MvcPowerTools Preview - View Engine Conventions

Written on 08 April 2014

What I like the most from FubuMvc (RIP) is the the paradigm of ‘make the framework serve you, define your own conventions that suits your style’. Simply put, you decide the way you want to structure and code an app, not some framework. Frameworks are good but they shouldn’t be in your way, you shouldn’t force your app to comply with the framework, it should be the framework who should comply with your approach.

Asp.Net Mvc is a good, easy to use framework but it still suffers from some ‘you have to do things this way’ symptoms. One example, why should I always inherit from Controller, instead of using any class and have the dependencies I want (HttpRequest, HttpResponse etc) injected? There’s a lot of coupling in asp.net mvc, but this is how it is for now. I’m doing my part with MvcPowerTools to provide SOLID options for some features for when you reach the stage when you begin to fight the framework. I’ve already written about Routing Conventions and ActionFilters Conventions , now it’s time to tackle the view engines a bit.

I’m not really a fan of “~/Views/[controller]/[action].cshtml” . It’s a way to structure things but it gets tedious with many controllers and actions. Also throwing everything in Shared is not a good idea either. I like the ‘Handler’ approach for my controllers (i.e the controller is the action, its methods recodesent handlers for each supported http method) so the view name is the controller name. And I want that at least for a group of controllers to have the view in the same place as the controller. For other parts of the site, I want the views grouped into a theme/skin with no controller in sight. In a nutshell, I want to name and put my views wherever I need and sometimes that’s not a codedefined location (think themes, you want the user to copy the theme into directory with whatever name and the app should be able to use it).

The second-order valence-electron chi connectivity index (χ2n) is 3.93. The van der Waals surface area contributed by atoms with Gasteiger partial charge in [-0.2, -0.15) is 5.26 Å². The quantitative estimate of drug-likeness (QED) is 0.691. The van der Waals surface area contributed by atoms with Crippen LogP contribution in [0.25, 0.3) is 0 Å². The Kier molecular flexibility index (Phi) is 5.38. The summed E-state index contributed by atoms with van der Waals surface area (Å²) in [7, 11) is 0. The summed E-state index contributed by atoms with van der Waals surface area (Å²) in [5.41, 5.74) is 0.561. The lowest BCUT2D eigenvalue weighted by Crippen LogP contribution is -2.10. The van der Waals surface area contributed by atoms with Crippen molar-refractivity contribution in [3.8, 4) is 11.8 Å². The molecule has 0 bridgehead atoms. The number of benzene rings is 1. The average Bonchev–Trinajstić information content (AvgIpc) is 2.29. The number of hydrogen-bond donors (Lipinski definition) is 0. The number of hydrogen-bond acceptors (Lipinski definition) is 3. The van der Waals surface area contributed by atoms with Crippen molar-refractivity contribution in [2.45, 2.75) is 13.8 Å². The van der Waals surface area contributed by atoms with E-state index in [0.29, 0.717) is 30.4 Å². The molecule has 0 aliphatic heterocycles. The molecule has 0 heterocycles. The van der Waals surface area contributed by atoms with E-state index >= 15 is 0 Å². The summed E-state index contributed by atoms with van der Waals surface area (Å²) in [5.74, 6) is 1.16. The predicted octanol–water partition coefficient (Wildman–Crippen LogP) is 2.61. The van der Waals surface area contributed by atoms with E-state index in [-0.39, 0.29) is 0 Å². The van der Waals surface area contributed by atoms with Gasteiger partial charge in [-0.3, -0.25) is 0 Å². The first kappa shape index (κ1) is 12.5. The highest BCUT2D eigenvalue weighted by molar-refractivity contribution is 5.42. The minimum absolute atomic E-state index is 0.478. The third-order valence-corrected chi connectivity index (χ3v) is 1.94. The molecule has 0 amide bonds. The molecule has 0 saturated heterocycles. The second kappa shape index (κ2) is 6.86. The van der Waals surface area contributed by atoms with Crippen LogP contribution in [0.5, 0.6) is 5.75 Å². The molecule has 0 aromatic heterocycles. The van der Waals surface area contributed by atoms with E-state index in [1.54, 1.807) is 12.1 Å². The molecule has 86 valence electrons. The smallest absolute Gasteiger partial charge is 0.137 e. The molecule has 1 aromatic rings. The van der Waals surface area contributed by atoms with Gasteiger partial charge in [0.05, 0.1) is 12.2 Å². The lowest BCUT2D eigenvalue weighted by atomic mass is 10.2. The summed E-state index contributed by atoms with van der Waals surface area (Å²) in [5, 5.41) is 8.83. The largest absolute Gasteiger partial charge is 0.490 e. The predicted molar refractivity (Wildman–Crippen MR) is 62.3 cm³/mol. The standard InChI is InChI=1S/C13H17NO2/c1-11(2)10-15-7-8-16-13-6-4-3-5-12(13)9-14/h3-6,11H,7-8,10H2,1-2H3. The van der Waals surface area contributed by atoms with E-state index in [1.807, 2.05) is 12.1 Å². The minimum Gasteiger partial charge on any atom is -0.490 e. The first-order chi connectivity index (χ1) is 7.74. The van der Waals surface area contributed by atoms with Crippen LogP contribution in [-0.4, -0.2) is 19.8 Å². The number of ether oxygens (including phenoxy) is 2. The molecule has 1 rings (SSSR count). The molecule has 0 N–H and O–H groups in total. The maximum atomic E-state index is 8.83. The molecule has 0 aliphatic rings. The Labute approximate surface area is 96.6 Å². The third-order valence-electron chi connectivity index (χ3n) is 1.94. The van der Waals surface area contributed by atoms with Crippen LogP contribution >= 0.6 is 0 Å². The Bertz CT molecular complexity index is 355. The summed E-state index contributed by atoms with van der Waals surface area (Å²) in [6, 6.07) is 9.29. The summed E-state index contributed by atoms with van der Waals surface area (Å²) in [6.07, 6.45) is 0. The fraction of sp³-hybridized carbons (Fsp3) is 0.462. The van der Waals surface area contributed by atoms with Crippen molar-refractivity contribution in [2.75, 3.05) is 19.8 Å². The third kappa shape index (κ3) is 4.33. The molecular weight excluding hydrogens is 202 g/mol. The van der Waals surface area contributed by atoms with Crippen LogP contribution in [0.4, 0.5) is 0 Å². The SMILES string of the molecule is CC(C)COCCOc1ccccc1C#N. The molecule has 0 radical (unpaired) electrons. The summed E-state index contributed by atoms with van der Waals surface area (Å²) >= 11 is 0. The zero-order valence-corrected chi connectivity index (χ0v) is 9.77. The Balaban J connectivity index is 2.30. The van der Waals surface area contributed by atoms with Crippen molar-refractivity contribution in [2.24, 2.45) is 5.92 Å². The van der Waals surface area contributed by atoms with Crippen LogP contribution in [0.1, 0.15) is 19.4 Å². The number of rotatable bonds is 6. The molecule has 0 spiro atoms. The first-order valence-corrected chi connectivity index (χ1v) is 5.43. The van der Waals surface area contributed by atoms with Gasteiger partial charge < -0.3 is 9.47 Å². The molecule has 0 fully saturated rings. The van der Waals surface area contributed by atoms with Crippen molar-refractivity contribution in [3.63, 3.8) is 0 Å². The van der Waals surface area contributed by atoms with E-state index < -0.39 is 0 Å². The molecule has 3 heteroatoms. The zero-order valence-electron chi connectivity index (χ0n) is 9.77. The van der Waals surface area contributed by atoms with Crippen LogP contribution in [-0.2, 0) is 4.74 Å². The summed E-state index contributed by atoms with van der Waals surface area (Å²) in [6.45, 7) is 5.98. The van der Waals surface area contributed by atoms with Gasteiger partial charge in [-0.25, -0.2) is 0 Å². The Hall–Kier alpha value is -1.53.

How to achieve that with the default aps.net mvc view engine? First of all, let me tell you a little trick: a view engine in asp.net mvc is actually a view locator. Then you have the templating engine (Razor for example) who does the real work. MS decided to couple these 2 so that’s why there is an aspx view engine and a razor view engine. It should be one view engine (locator) supporting n template engines, but I digress.

Anyways, if you want to change the view location or even use a different view name convention (not the action name) you can do it by inheriting (yeah…) one provided view engine and then change the paths. What if you want to support themes i.e have another dynamic value (besides controller and action) in a path of a view? Well… you kinda have to rewrite a lot of what the view engine does, because it only provides 2 variables: controller and action name. What if you want (gasp!) different naming and path conventions for your views in the same application? Please, don’t say:”Why would you want that? One convention to rule them all is the best”. Yeah and one model for everything is also the best.